In a recent GG+A survey, several of our education clients noted a spike in donor interest around scholarships and other means of student support. Some of our academic medicine clients are focusing on vital equipment, such as masks and other supplies, that are needed by their health care teams to treat patients.
What do annual gifts make possible at your institution? Consider where they will be called for most, as we move through and out of this crisis. Perhaps academic leaders will need more discretionary funds to help the students in their care. If so, include those details in your messaging efforts. Will CEOs need resources to help with patient assistance or developing vaccines? Will arts and cultural organizations offer emergency support for the artists in their community? If your institution has been playing a part in the response to this crisis, be sure to highlight those efforts in your communications.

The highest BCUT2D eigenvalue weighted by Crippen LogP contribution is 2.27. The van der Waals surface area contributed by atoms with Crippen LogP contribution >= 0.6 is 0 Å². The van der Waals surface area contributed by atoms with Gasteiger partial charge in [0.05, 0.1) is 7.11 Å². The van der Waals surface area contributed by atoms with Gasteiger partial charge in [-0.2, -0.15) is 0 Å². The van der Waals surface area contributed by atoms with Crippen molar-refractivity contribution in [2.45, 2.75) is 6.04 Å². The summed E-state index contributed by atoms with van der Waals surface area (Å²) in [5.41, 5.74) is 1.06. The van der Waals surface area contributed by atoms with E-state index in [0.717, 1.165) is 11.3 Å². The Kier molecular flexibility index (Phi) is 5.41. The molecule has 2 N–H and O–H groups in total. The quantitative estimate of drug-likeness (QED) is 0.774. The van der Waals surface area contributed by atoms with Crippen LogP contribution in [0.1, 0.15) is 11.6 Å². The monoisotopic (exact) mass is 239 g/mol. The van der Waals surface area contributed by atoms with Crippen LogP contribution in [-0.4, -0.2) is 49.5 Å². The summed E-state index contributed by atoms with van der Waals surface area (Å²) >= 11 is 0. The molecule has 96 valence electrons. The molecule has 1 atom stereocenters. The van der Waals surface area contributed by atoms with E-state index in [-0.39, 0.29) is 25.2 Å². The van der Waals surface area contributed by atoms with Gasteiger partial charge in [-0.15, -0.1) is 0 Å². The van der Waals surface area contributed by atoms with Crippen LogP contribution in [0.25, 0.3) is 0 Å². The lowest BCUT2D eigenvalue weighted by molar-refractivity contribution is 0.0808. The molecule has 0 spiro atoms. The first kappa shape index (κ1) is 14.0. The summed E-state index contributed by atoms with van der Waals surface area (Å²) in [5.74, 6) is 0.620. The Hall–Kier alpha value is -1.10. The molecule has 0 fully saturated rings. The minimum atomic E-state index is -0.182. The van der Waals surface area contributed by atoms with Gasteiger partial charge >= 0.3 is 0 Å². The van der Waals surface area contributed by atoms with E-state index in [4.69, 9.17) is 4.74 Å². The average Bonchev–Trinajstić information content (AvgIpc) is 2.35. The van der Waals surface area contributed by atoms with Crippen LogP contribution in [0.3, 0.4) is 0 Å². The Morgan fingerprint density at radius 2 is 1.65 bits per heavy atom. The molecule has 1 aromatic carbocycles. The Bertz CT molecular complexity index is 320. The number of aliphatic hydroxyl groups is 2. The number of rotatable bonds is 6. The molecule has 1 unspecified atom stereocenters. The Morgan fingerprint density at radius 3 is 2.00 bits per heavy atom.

4. Remember the purpose of annual giving programs.
If you do not give last year’s donors enough opportunities to give again this year, and they miss a year of giving, their behaviour will be radically different. We know that if we follow best practices, we should be able to renew at least two-thirds of last year’s donors (or members, for cultural institutions). However, as soon as someone skips a year of giving, the chances of recovering him or her as a donor drop to 1 in 5 (20%). If the donor then skips another year, the chances of recovering him or her drop to less than 1 in 10 (10%). You should point out the likely impact of this to your program in your COVID-19 impact assessment.
5. Look into running more online fundraising activity, rather than less.